4. (i) Are the armed forces respected for their housing, school subsidies (teachers get that anyway), medical allowances and pensions? (ii) In any case teachers in government service get these benefits. (ii) A fiscal policy re teachers is your next point – there seems to be very little understood between national fiscal regimes and teacher performance to make this assertion (iii) One cannot ‘make’ anything revered and aspirational in this day and age unless the suggestion is to convert teaching into a cult. Which is what was done with certain types of school chains which have not shown much progress. Reverence is the end of critical thinking (iv) Teachers have been entrusted the task of securing our future, armed forces secure our present. One cannot change the primacy of the present in the minds of a population (if we did that entire financial theory including the concept of an interest rate for the time value of money would be up-ended)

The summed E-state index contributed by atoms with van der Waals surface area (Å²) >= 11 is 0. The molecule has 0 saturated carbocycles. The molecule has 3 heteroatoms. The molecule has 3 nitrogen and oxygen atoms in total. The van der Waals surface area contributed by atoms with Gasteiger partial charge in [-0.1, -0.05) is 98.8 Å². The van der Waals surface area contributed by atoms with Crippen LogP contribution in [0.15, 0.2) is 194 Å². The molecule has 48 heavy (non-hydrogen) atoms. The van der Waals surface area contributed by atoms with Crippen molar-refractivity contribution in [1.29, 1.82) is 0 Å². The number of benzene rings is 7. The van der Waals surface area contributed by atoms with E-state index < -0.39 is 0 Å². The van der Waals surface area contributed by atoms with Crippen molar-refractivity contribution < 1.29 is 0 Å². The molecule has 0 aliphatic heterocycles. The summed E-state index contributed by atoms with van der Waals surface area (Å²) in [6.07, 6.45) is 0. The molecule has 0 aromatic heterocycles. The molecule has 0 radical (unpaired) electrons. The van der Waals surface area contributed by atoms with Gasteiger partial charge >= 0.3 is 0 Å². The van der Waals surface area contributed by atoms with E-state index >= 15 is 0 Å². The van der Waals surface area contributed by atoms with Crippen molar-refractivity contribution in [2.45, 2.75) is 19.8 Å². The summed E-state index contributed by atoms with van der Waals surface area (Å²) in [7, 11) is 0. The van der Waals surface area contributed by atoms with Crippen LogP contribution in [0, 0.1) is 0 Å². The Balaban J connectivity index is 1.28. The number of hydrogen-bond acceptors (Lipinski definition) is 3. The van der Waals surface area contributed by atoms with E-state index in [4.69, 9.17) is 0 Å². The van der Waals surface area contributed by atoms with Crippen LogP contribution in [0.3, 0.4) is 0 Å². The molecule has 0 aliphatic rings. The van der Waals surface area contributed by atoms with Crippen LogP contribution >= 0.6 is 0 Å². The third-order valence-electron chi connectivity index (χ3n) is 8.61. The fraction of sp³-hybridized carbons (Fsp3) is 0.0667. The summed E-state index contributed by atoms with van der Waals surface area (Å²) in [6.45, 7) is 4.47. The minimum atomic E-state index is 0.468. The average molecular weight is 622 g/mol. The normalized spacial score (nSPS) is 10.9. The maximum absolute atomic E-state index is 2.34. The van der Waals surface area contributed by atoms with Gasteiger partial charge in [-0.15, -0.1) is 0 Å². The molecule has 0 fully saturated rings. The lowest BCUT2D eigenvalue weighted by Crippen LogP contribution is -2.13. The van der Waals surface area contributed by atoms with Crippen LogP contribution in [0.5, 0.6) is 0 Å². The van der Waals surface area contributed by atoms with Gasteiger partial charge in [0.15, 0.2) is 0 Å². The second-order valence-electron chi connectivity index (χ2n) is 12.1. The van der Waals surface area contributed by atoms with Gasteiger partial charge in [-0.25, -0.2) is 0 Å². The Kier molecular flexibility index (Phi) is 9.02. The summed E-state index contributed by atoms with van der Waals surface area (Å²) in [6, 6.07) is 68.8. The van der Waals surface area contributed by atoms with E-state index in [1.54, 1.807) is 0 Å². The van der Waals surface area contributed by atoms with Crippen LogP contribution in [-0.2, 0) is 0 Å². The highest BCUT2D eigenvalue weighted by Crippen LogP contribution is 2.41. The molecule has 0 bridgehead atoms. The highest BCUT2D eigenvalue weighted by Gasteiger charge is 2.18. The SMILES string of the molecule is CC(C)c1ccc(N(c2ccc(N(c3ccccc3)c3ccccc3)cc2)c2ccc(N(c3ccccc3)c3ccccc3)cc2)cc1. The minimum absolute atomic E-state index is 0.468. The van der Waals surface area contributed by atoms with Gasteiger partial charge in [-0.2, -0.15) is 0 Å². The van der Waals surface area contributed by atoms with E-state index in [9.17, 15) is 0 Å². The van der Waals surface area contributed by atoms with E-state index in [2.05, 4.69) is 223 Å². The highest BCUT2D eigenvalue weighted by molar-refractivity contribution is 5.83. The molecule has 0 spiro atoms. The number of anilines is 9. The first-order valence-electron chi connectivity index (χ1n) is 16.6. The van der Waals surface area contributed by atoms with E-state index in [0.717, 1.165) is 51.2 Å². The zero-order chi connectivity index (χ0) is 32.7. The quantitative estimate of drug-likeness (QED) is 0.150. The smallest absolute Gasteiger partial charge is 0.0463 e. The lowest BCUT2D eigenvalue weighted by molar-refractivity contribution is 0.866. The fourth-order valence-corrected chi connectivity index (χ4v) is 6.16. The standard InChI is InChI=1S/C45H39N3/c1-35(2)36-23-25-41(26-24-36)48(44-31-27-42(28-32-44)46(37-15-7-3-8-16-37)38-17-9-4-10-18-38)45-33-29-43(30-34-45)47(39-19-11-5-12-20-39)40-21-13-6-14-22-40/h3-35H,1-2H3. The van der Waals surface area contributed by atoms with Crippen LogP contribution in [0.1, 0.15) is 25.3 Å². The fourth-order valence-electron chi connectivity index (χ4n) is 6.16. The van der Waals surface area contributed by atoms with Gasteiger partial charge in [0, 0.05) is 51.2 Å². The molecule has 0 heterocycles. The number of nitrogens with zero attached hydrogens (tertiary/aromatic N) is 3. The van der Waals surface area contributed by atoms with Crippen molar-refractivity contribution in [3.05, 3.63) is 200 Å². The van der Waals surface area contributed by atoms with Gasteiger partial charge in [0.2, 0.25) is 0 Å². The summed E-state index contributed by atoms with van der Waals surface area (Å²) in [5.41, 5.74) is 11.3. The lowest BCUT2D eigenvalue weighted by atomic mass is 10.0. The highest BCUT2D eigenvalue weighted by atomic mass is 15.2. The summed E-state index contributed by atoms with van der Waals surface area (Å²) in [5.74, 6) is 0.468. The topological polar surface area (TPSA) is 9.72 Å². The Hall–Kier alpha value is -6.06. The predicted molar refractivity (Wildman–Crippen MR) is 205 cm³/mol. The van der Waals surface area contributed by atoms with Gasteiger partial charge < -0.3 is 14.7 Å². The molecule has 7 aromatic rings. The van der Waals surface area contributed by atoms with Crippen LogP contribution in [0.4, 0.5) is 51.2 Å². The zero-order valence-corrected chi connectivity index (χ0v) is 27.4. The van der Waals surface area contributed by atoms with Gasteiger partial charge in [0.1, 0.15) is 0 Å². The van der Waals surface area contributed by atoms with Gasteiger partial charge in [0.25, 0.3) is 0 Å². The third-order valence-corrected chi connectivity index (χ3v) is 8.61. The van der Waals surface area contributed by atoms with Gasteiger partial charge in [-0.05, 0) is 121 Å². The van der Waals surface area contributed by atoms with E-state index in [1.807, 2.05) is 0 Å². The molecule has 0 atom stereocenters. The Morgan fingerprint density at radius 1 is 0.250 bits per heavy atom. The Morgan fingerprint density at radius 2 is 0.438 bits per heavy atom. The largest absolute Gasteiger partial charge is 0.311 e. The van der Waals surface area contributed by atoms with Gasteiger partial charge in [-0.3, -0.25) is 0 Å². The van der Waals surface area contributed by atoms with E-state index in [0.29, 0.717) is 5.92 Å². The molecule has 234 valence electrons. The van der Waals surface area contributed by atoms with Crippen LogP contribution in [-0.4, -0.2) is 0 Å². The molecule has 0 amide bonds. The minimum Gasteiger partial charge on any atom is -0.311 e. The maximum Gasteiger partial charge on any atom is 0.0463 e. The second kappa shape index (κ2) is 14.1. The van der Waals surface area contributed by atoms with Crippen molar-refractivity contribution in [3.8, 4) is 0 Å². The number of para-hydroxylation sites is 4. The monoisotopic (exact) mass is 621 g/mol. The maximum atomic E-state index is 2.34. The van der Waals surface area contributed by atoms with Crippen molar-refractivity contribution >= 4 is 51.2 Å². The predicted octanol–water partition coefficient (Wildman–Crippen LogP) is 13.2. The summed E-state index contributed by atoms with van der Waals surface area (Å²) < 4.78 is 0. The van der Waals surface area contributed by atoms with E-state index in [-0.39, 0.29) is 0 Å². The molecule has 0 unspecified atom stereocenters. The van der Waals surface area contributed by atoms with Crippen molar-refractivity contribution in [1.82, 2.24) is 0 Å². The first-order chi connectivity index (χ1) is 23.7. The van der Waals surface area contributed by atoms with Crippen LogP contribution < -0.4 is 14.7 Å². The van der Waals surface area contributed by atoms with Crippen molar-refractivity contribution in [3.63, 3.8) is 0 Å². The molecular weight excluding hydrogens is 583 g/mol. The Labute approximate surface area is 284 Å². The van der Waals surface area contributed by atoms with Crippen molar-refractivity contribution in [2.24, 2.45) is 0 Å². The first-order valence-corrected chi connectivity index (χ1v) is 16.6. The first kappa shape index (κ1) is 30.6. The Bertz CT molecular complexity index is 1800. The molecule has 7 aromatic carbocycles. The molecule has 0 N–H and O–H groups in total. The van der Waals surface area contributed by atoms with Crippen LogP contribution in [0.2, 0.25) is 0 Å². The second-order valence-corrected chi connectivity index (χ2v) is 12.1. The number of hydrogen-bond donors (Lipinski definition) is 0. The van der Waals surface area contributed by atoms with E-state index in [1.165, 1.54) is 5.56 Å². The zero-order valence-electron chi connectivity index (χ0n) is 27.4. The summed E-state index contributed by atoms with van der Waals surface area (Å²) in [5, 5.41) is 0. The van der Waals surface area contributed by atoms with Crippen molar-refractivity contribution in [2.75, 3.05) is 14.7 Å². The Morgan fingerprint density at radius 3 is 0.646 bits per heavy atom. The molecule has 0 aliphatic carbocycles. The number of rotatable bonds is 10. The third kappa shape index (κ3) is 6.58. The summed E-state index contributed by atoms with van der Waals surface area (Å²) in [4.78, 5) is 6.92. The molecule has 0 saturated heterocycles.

“5. Make teachers’ salary tax free. It will give them a stature, acknowledge their importance and contribution, and make the profession aspirational. Put more money in the hands of our teachers without increasing the cost of education.”
5(i) Teachers salaries are not always in the highest tax bracket – their very strong unions have not yet made taxes an issue. For tenured staff with no accountability, this is a major concession with limited understanding of its possible benefits. (ii) Do we have an established correlation between tax free salaries and aspirational professions or are we brainstorming in black and white? (iii) A fiscal loss in terms of tax revenue not due and not collected will be attributed to the cost of education. Lost revenues do not reduce costs.